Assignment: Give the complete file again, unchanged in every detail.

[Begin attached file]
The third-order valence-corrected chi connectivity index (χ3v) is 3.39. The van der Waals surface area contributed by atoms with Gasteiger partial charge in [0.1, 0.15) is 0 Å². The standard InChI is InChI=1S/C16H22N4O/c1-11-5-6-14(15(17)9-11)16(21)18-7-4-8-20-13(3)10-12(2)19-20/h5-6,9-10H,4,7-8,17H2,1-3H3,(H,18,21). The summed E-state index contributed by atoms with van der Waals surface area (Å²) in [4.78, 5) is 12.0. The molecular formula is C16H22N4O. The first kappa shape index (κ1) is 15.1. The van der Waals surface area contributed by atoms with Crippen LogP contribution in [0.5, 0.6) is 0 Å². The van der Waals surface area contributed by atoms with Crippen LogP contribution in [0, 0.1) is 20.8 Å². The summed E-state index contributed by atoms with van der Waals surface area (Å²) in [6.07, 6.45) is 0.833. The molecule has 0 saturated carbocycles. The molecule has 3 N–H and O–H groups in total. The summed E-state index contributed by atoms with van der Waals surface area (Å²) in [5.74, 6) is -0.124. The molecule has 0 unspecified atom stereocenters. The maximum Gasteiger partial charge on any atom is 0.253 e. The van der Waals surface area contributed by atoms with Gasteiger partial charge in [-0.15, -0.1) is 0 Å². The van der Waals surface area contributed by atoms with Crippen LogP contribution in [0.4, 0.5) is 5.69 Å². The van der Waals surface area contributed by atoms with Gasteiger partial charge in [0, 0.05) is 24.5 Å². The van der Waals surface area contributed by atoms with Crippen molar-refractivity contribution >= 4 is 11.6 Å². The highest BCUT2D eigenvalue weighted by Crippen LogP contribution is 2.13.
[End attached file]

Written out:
The third-order valence-corrected chi connectivity index (χ3v) is 3.39. The van der Waals surface area contributed by atoms with Gasteiger partial charge in [0.1, 0.15) is 0 Å². The standard InChI is InChI=1S/C16H22N4O/c1-11-5-6-14(15(17)9-11)16(21)18-7-4-8-20-13(3)10-12(2)19-20/h5-6,9-10H,4,7-8,17H2,1-3H3,(H,18,21). The summed E-state index contributed by atoms with van der Waals surface area (Å²) in [4.78, 5) is 12.0. The molecular formula is C16H22N4O. The first kappa shape index (κ1) is 15.1. The van der Waals surface area contributed by atoms with Crippen LogP contribution in [0.5, 0.6) is 0 Å². The van der Waals surface area contributed by atoms with Crippen LogP contribution in [0, 0.1) is 20.8 Å². The summed E-state index contributed by atoms with van der Waals surface area (Å²) in [6.07, 6.45) is 0.833. The molecule has 0 saturated carbocycles. The molecule has 3 N–H and O–H groups in total. The summed E-state index contributed by atoms with van der Waals surface area (Å²) in [5.74, 6) is -0.124. The molecule has 0 unspecified atom stereocenters. The maximum Gasteiger partial charge on any atom is 0.253 e. The van der Waals surface area contributed by atoms with Gasteiger partial charge in [-0.15, -0.1) is 0 Å². The van der Waals surface area contributed by atoms with Crippen LogP contribution in [0.4, 0.5) is 5.69 Å². The van der Waals surface area contributed by atoms with Gasteiger partial charge in [0, 0.05) is 24.5 Å². The van der Waals surface area contributed by atoms with Crippen molar-refractivity contribution >= 4 is 11.6 Å². The highest BCUT2D eigenvalue weighted by Crippen LogP contribution is 2.13.